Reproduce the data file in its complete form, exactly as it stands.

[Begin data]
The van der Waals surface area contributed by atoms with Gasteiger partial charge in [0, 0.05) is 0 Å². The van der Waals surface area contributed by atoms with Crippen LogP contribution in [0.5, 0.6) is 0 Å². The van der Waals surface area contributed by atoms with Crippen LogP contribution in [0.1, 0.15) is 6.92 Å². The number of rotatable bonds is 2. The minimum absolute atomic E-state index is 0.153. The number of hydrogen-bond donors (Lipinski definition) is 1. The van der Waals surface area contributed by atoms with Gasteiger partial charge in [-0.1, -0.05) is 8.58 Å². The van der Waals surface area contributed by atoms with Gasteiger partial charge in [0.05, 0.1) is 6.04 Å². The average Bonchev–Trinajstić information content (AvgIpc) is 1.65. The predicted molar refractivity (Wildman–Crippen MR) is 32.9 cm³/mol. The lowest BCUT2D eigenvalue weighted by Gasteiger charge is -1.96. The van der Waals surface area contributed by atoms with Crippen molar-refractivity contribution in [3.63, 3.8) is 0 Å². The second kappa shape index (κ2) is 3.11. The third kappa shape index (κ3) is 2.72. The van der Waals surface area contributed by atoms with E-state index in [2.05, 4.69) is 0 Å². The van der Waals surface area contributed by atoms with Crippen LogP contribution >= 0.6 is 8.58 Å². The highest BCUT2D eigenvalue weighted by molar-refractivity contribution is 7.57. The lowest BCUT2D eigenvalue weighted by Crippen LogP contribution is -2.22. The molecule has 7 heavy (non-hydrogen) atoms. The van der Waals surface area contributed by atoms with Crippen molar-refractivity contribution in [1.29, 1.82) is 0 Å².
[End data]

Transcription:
The van der Waals surface area contributed by atoms with Gasteiger partial charge in [0, 0.05) is 0 Å². The van der Waals surface area contributed by atoms with Crippen LogP contribution in [0.5, 0.6) is 0 Å². The van der Waals surface area contributed by atoms with Crippen LogP contribution in [0.1, 0.15) is 6.92 Å². The number of rotatable bonds is 2. The minimum absolute atomic E-state index is 0.153. The number of hydrogen-bond donors (Lipinski definition) is 1. The van der Waals surface area contributed by atoms with Gasteiger partial charge in [-0.1, -0.05) is 8.58 Å². The van der Waals surface area contributed by atoms with Gasteiger partial charge in [0.05, 0.1) is 6.04 Å². The average Bonchev–Trinajstić information content (AvgIpc) is 1.65. The predicted molar refractivity (Wildman–Crippen MR) is 32.9 cm³/mol. The lowest BCUT2D eigenvalue weighted by Gasteiger charge is -1.96. The van der Waals surface area contributed by atoms with Crippen molar-refractivity contribution in [3.63, 3.8) is 0 Å². The second kappa shape index (κ2) is 3.11. The third kappa shape index (κ3) is 2.72. The van der Waals surface area contributed by atoms with E-state index in [2.05, 4.69) is 0 Å². The van der Waals surface area contributed by atoms with Crippen LogP contribution >= 0.6 is 8.58 Å². The highest BCUT2D eigenvalue weighted by molar-refractivity contribution is 7.57. The lowest BCUT2D eigenvalue weighted by Crippen LogP contribution is -2.22. The molecule has 7 heavy (non-hydrogen) atoms. The van der Waals surface area contributed by atoms with Crippen molar-refractivity contribution in [1.29, 1.82) is 0 Å².